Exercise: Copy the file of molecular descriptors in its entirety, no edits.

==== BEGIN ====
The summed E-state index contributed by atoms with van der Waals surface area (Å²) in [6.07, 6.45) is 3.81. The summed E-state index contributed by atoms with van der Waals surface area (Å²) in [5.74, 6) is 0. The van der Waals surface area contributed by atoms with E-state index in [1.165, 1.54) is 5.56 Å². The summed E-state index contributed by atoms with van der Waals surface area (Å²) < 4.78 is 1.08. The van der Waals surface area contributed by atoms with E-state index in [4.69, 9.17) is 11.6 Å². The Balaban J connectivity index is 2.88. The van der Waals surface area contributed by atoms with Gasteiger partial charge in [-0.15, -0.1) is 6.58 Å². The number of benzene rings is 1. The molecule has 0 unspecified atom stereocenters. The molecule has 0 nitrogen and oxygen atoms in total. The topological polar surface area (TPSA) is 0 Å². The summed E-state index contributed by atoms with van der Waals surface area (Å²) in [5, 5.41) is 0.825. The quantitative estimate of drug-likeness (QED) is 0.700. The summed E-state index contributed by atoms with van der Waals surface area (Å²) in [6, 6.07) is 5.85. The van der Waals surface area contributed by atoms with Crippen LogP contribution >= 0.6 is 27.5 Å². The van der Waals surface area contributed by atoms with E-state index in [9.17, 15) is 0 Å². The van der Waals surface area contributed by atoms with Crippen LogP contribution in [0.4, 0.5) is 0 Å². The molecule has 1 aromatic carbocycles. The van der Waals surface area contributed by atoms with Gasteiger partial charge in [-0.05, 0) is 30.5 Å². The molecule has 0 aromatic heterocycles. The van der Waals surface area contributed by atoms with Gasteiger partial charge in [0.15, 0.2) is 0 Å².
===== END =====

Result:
The summed E-state index contributed by atoms with van der Waals surface area (Å²) in [6.07, 6.45) is 3.81. The summed E-state index contributed by atoms with van der Waals surface area (Å²) in [5.74, 6) is 0. The van der Waals surface area contributed by atoms with E-state index in [1.165, 1.54) is 5.56 Å². The summed E-state index contributed by atoms with van der Waals surface area (Å²) < 4.78 is 1.08. The van der Waals surface area contributed by atoms with E-state index in [4.69, 9.17) is 11.6 Å². The Balaban J connectivity index is 2.88. The van der Waals surface area contributed by atoms with Gasteiger partial charge in [-0.15, -0.1) is 6.58 Å². The number of benzene rings is 1. The molecule has 0 unspecified atom stereocenters. The molecule has 0 nitrogen and oxygen atoms in total. The topological polar surface area (TPSA) is 0 Å². The summed E-state index contributed by atoms with van der Waals surface area (Å²) in [5, 5.41) is 0.825. The quantitative estimate of drug-likeness (QED) is 0.700. The summed E-state index contributed by atoms with van der Waals surface area (Å²) in [6, 6.07) is 5.85. The van der Waals surface area contributed by atoms with Crippen LogP contribution >= 0.6 is 27.5 Å². The van der Waals surface area contributed by atoms with E-state index in [9.17, 15) is 0 Å². The van der Waals surface area contributed by atoms with Crippen LogP contribution in [0.4, 0.5) is 0 Å². The molecule has 1 aromatic carbocycles. The van der Waals surface area contributed by atoms with Gasteiger partial charge in [-0.05, 0) is 30.5 Å². The molecule has 0 aromatic heterocycles. The van der Waals surface area contributed by atoms with Gasteiger partial charge in [0.15, 0.2) is 0 Å².